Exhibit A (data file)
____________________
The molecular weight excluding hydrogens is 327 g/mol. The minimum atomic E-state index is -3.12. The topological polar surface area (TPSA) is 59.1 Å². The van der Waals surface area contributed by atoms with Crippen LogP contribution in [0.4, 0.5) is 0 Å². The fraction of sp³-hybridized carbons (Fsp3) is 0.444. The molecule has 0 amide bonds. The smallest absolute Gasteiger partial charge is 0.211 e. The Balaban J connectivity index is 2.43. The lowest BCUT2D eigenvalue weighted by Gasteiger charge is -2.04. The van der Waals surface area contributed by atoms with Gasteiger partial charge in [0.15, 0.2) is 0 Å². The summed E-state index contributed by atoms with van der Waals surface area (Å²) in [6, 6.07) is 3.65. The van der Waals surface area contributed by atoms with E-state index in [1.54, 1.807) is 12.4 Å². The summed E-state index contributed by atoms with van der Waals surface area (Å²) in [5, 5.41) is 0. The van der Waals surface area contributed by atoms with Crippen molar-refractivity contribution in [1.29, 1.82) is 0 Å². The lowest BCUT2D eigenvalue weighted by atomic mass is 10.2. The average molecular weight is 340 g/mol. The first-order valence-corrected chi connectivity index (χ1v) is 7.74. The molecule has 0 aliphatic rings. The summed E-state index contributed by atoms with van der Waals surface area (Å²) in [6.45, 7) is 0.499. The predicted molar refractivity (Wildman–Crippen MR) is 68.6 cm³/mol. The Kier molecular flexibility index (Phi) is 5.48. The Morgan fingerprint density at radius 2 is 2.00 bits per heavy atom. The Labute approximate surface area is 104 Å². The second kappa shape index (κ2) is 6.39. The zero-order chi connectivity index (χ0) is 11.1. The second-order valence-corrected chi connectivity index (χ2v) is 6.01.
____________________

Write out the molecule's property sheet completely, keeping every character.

The molecular weight excluding hydrogens is 327 g/mol. The minimum atomic E-state index is -3.12. The topological polar surface area (TPSA) is 59.1 Å². The van der Waals surface area contributed by atoms with Crippen LogP contribution in [0.4, 0.5) is 0 Å². The fraction of sp³-hybridized carbons (Fsp3) is 0.444. The molecule has 0 amide bonds. The smallest absolute Gasteiger partial charge is 0.211 e. The Balaban J connectivity index is 2.43. The lowest BCUT2D eigenvalue weighted by Gasteiger charge is -2.04. The van der Waals surface area contributed by atoms with Gasteiger partial charge in [0.15, 0.2) is 0 Å². The summed E-state index contributed by atoms with van der Waals surface area (Å²) in [6, 6.07) is 3.65. The van der Waals surface area contributed by atoms with E-state index in [1.54, 1.807) is 12.4 Å². The summed E-state index contributed by atoms with van der Waals surface area (Å²) in [5, 5.41) is 0. The van der Waals surface area contributed by atoms with Crippen molar-refractivity contribution in [1.29, 1.82) is 0 Å². The lowest BCUT2D eigenvalue weighted by atomic mass is 10.2. The average molecular weight is 340 g/mol. The first-order valence-corrected chi connectivity index (χ1v) is 7.74. The molecule has 0 aliphatic rings. The summed E-state index contributed by atoms with van der Waals surface area (Å²) in [6.45, 7) is 0.499. The predicted molar refractivity (Wildman–Crippen MR) is 68.6 cm³/mol. The Kier molecular flexibility index (Phi) is 5.48. The Morgan fingerprint density at radius 2 is 2.00 bits per heavy atom. The Labute approximate surface area is 104 Å². The second kappa shape index (κ2) is 6.39. The zero-order chi connectivity index (χ0) is 11.1. The second-order valence-corrected chi connectivity index (χ2v) is 6.01.